Miethke, A. G., Zhang, W., Simmons, J., Taylor, A. E., Shi, T., Shanmukhappa, S. K., et al. (2016). Pharmacological inhibition of apical sodium-dependent bile acid transporter changes bile composition and blocks progression of sclerosing cholangitis in multidrug resistance 2 knockout mice. Hepatology 63, 512–523. doi: 10.1002/hep.27973

PubMed Abstract | CrossRef Full Text | Google Scholar

Molinaro, A., Wahlstrom, A., and Marschall, H. U. (2018). Role of bile acids in metabolic control. Trends Endocrinol. Metab. 29, 31–41. doi: 10.1016/j.tem.2017.11.002

PubMed Abstract | CrossRef Full Text | Google Scholar

Mottacki, N., Simren, M., and Bajor, A. (2016). Review article: bile acid diarrhoea - pathogenesis, diagnosis and management. Aliment. Pharmacol. Ther. 43, 884–898. doi: 10.1111/apt.13570

PubMed Abstract | CrossRef Full Text | Google Scholar

Nakajima, A., Seki, M., and Taniguchi, S. (2018a). Determining an optimal clinical dose of elobixibat, a novel inhibitor of the ileal bile acid transporter, in Japanese patients with chronic constipation: a phase II, multicenter, double-blind, placebo-controlled randomized clinical trial. J. Gastroenterol. 53, 525–534. doi: 10.1007/s00535-017-1383-5

PubMed Abstract | CrossRef Full Text | Google Scholar

Nakajima, A., Seki, M., Taniguchi, S., Ohta, A., Gillberg, P. G., Mattsson, J. P., et al. (2018b). Safety and efficacy of elobixibat for chronic constipation: results from a randomised, double-blind, placebo-controlled, phase 3 trial and an open-label, single-arm, phase 3 trial. Lancet Gastroenterol. Hepatol. 3, 537–547. doi: 10.1016/S2468-1253(18)30123-7

PubMed Abstract | CrossRef Full Text | Google Scholar

Nevens, F., Andreone, P., Mazzella, G., Strasser, S. I., Bowlus, C., Invernizzi, P., et al. (2016). A placebo-controlled trial of obeticholic acid in primary biliary cholangitis. N. Engl. J. Med. 375, 631–643. doi: 10.1056/NEJMoa1509840

PubMed Abstract | CrossRef Full Text | Google Scholar

Pencek, R., Marmon, T., Roth, J. D., Liberman, A., Hooshmand-Rad, R., and Young, M. A. (2016). Effects of obeticholic acid on lipoprotein metabolism in healthy volunteers. Diabetes Obes. Metab. 18, 936–940. doi: 10.1111/dom.12681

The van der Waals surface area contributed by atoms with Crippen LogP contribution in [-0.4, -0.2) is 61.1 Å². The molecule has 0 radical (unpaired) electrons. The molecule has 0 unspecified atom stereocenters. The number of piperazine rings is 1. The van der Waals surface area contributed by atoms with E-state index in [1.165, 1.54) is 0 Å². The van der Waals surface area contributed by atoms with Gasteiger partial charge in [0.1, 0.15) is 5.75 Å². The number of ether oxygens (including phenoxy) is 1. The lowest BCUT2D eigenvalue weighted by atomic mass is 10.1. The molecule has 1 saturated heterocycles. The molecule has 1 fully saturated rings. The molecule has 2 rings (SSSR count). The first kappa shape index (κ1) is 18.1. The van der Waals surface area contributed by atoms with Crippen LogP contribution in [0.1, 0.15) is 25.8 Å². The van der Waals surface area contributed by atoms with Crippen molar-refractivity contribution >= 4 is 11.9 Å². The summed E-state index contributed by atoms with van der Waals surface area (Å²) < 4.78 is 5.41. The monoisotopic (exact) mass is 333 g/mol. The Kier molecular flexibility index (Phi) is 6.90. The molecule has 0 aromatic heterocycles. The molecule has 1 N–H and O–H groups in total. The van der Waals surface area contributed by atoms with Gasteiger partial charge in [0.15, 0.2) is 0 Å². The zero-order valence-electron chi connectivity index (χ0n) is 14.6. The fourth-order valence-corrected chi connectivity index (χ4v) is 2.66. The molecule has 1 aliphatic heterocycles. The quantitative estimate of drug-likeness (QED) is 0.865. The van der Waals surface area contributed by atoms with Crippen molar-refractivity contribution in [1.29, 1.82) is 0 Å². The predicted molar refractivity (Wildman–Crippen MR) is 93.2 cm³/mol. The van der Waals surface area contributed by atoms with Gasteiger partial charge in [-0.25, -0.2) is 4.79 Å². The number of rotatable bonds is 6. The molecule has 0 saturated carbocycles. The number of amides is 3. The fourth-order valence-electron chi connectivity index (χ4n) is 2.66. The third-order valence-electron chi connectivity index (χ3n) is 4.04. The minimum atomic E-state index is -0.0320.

PubMed Abstract | CrossRef Full Text | Google Scholar

Prince, M. I., Burt, A. D., and Jones, D. E. (2002). Hepatitis and liver dysfunction with rifampicin therapy for pruritus in primary biliary cirrhosis. Gut 50, 436–439. doi: 10.1136/gut.50.3.436

CrossRef Full Text | Google Scholar

Rao, A., Kosters, A., Mells, J. E., Zhang, W., Setchell, K. D., Amanso, A. M., et al. (2016). Inhibition of ileal bile acid uptake protects against nonalcoholic fatty liver disease in high-fat diet-fed mice. Sci. Transl. Med. 8:357ra122. doi: 10.1126/scitranslmed.aaf4823

PubMed Abstract | CrossRef Full Text | Google Scholar

Shneider, B. L., Spino, C., Kamath, B. M., Magee, J. C., Whitington, P. F., Setchell, K. D., et al. (2017). Results of ITCH, a multi-center randomized double-blind placebo-controlled trial of mara-lixibat, an ileal apical sodium-dependent bile acid transporter inhibitor (ASBTi), for pruritus in alagille syndrome. Hepatology 66 (Suppl.):84A.

Simren, M., Bajor, A., Gillberg, P. G., Rudling, M., and Abrahamsson, H. (2011). Randomised clinical trial: the ileal bile acid transporter inhibitor A3309 vs. placebo in patients with chronic idiopathic constipation–a double-blind study. Aliment. Pharmacol. Ther. 34, 41–50. doi: 10.1111/j.1365-2036.2011.04675.x

PubMed Abstract | CrossRef Full Text | Google Scholar